>>> we "attend" to what is there, I submit, is very important. And the capacity
>>> for play which is the science of children.
>> As a dance artist, I am interested in exploring how people shape and are
>> shaped by their environment. Immediately after the debate and activity of
>> ISEA (my first), I had the pleasure of spending time in residency at Bundanon
>> Trust, working with collaborators on the development of a new interactive
>> performance installation work. In the context of the beautiful setting of
>> Bundanon, it sometimes seemed at odds to be in a darkened studio, immersed in
>> projected image, learning to negotiate a highly mediated environment where
>> motion was tracked, voice captured, action augmented, space constrained.
>> The presence of technology was very apparent in the particular environment we
>> created in the studio, which at first glance seemed in total contrast to the
>> 'natural' environment outside and loaded with constraints on 'the performers'
>> 'freedom'  to move. But outside, one has to negotiate the technological
>> infrastructures of communications, transport, power, sanitation,
>> conservation. Operating in an environment like Bundanon requires opening and
>> closing of gates, driving with peripheral vision on high alert for kangaroos
>> (although the roos also adapt to traffic, and carefully stop-look-listen
>> before crossing the track!) taking care where one sits, avoiding
>> wombat-holes, being mindful of the river's currents It would be simplistic to
>> regard the different aspects of this experience as more, less or even
>> un-natural. In the installation system we were creating, I developed embodied
>> practices to nurture the performers' capacity to cope. these emphasised
>> attending to change, treading lightly, listening carefully and/or reacting
>> quickly.
>> I'm sharing this because it was such a great way for me, to put in to
>> practice and make sense of some of the ideas I heard at ISEA - in particular
>> concerning the ubiquity of technology, the impossibility of disentangling
>> ourselves from systems of mediation, and attentiveness to our changing
>> environment.
>> all the best, Sue
>> On 23 Jul 2013, at 03:00, <empyre-request at lists.cofa.unsw.edu.au>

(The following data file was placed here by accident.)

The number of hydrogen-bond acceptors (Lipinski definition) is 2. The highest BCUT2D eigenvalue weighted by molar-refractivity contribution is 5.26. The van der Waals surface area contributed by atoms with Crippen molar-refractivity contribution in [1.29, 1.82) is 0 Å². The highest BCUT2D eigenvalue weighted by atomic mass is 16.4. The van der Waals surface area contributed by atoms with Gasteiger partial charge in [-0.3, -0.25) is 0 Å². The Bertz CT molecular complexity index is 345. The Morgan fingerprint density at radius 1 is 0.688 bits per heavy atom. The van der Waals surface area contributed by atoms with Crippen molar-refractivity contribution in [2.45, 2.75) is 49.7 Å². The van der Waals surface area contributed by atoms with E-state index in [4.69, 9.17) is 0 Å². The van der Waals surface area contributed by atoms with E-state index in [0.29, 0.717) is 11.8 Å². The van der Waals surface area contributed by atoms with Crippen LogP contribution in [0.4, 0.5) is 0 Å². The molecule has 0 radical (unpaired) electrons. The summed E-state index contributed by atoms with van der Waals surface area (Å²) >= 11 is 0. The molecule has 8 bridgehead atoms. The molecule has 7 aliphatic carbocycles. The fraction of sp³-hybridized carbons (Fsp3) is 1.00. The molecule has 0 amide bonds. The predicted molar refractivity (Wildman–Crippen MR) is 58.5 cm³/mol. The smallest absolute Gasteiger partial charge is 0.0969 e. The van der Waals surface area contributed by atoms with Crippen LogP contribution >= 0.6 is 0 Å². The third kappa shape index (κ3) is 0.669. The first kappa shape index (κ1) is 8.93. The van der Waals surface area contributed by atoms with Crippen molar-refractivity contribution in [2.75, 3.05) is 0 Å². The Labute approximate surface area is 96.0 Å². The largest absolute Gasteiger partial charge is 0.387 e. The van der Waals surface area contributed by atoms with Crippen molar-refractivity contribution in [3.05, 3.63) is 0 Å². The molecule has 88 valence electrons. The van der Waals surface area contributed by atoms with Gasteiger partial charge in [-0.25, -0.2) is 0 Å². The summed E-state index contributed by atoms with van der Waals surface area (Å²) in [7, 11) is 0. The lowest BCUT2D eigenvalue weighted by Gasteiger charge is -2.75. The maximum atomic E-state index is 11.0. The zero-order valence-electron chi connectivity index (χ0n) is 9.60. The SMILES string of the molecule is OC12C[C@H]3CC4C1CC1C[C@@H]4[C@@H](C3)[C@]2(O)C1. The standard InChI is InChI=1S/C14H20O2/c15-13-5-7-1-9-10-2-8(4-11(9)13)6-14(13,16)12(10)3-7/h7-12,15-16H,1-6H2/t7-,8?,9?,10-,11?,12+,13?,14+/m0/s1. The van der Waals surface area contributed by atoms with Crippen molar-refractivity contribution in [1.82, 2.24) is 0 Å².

>> <empyre-request at lists.cofa.unsw.edu.au> wrote:
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>>> ----------empyre- soft-skinned space----------------------
>>> Today's Topics:
>>>   1. empyre: Resistance is futile, ISEA, Sydney 2013 - week 4
>>>      (Simon Biggs)
>>> ----------------------------------------------------------------------
>>> Message: 1
>>> Date: Mon, 22 Jul 2013 10:52:01 +0100
>>> From: Simon Biggs <simon at littlepig.org.uk>
>>> To: soft_skinned_space <empyre at lists.cofa.unsw.edu.au>
>>> Subject: [-empyre-] empyre: Resistance is futile, ISEA, Sydney 2013 -
>>> week 4
>>> Message-ID: <96FAF381-6119-48A3-8486-1F1BB6F0F9FB at littlepig.org.uk>
>>> Content-Type: text/plain; charset="us-ascii"
>>> Welcome to the fourth and final week of empyre's July 2013 discussion:
>>> Resistance is futile, ISEA Sydney, 2013
>>> Thank you to Garth Paine and Deborah Ely, who described their own activities
>>> at ISEA and considered those of others. Thanks to all those who responded
>>> and contributed to the debate. The focus during the week oscillated between
>>> themes concerning embodiment and place and how each can be mediated and
>>> affected as a creative and experiential site.
>>> Our guests during the final fourth week (July 22-28) of our discussion about
>>> ISEA are:
>>> Clea T. Waite (US/D) is a research artist-scholar and experimental filmmaker
>>> investigating the correspondences between art and science via somatic,
>>> cinematic works. Her films are realized using animation, immersion,
>>> stereoscopic imaging, structural montage and unique interfaces as well as
>>> one inter-species collaboration with several hundred spiders. She received
>>> her SB and SMVis degrees from the MIT Media Lab as a physicist and 3D
>>> computer graphics developer. She has been an Alexander von Humboldt Fellow,
>>> a Radcliffe Institute Fellow, and a fellow at the Academy of Media Arts
>>> Cologne. Her artworks have been exhibited and awarded internationally,
>>> notably the IBM Innovation Prize for Artistic Creation in Art and
>>> Technology. She is currently an Annenberg Fellow at the University of
>>> Southern California School of Cinematic Arts pursuing her PhD in Media Arts
>>> and Practice.
>>> Daniel C. Howe (HK/US) is an artist, hacker, writer, musician, and educator
>>> whose work focuses on networked systems for image, sound and text, and on
>>> the social and political implications of computational technologies. He has
>>> a PhD in computer science and an MFA in interactive media and digital
>>> literature. He currently lives in Hong Kong where he teaches at City
>>> University's School of Creative Media.
>>> Ruth Aylett (GB) has been working with intelligent graphical characters for